Taryn Rostovsky checks in from studying abroad to share one location (and many must-see spots) where COM students might choose to spend a spare weekend during their own London semesters.
For my first weekend getaway, I had 48 hours. I had two full days to travel with my three girlfriends, so I needed to decide on a place that was close, interesting, and of course, fun. The choice seemed clear: Edinburgh. Here is my itinerary. If you follow it, you won’t be disappointed.
When we arrived on Friday night, we dropped off our bags at our Airbnb and went straight to dinner. I have had a lot of Italian food in the UK, but I honestly think that Bar Napoli is my favorite so far. It’s a small, bustling, traditional trattoria with excellent food. I recommend the pizza margherita, pizza rusticana, penne all’arrabbiata, and calamari fritti.
Panda and Sons
After dinner, we wanted to see what Scotland’s nightlife had to offer. We had heard about Panda and Sons, a small, modern-day speakeasy. When we arrived, we walked into what seemed to be a barbershop–until we went downstairs and opened a library-like door into the hidden gem. They played great music, and the theme was very unique.
This one is a must-see. When in Edinburgh, go to the Castle. The Castle sits at the peak of the city, giving a panoramic view of its surroundings.
St. Giles’ Cathedral
When you exit the Castle, walk down the Royal Mile to St. Giles’ Cathedral. Both the interior and the exterior are spectacular, and the beautiful wooden sculptures and stain glass windows will take your breath away.
Craving a traditional Scottish meal? Tolbooth Tavern is the place to go. I personally was not interested in trying Haggis, but if you are, apparently this spot serves the best. The Warlock Pie is another great Scottish classic, and my mac and cheese and fish and chips were not disappointing.
Continue down to the end of the Royal Mile, and you’ll find Holyrood Palace, the official residence of the British monarch in Scotland. Walk through the palace with an audio guide, and listen to the rich history of this site. I learned from the audio guide that the Queen herself spends one week in the summer every year at this palace.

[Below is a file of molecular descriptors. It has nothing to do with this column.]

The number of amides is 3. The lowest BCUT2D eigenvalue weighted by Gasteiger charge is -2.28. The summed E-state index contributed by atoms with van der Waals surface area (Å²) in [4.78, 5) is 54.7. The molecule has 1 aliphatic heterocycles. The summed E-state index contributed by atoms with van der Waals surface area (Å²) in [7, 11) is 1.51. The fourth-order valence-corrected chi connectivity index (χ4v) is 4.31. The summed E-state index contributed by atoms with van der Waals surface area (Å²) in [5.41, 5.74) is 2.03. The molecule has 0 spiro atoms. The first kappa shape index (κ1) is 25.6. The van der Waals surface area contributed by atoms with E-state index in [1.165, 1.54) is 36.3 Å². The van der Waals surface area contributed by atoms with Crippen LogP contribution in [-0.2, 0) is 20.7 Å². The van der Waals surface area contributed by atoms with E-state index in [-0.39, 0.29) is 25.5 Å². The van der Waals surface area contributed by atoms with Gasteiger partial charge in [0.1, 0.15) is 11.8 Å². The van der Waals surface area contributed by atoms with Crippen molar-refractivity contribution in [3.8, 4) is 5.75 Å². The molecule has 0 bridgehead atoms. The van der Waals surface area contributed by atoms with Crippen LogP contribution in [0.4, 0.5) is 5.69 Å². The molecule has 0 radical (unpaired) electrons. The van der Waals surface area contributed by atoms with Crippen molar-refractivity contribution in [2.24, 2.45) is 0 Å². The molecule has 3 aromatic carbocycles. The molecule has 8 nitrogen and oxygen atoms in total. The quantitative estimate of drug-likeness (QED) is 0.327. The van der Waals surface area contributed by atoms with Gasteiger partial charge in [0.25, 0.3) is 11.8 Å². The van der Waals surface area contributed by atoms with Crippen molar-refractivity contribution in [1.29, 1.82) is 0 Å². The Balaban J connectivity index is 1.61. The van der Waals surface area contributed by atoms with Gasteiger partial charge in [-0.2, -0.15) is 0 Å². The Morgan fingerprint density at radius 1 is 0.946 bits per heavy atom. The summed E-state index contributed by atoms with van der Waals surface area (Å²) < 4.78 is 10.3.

Walk out of Holyrood Palace, and turn left. There you have it: the entrance to Arthur’s Seat. This trail is a fairly easy one, so don’t fret, but bring your heavy coat if you’re setting out during winter. Though beautiful, the trail gets windy and cold when the sun sets.
For dinner, check out Treacle. It has a trendy interior and a young crowd, and the food is great. To start, we shared the truffle fries, edamame beans, and lemongrass chicken skewers. For our mains, we got the Crispy Katsu Chicken and the Treacle Pho (the latter was one of the best phos I have ever tasted).
An Uber driver recommended we to go to the nightclub Atik, and it was an experience. It must have been a theme night because the nightclub was swarming with local college students dressed as if they were aliens from outer space. It was definitely something I will not forget.
The Scotch Whisky Experience
This tour was a crowd favorite. There are multiple options for tours, but we chose the most basic: the Silver Tour. That included a “roller coaster” whisky (spelled as such in the UK) barrel ride explaining the production of Scotch whisky, an introduction to the aromas, and a viewing of the world’s largest collection of Scotch whisky. After the tour, we were given the souvenir of a crystal whisky-tasting glass. Even as a non-whisky drinker, I was intrigued by the tour.
Camera Obscura & World of Illusions
Right outside of the Scotch Whisky Experience and across the small pebble road is the Camera Obscura & World of Illusions museum. As a graphic designer, I loved this place. It is full of interactive exhibits with optical illusions, holograms, a mirror maze, piano stairs, a vertigo tunnel, a rooftop show, and more.
If you need a quick pick-me-up coffee, walk down to The Milkman. It’s a small coffee shop, but it makes great drinks with delicious pastries.
Before you leave, have your last meal at the Tower Restaurant. The rooftop restaurant lives above the National Museum of Scotland and has amazing views of the city.
Taryn Rostovsky, Staff Writer
Taryn Rostovsky is third-year student at Boston University, pursuing a Bachelor of Fine Arts in graphic design and double minoring in communications and dance. She is currently studying and interning abroad in London, and is traveling and blogging around Europe. Eventually, Taryn hopes to fuse her appreciation for design and advertising to further a career in the field.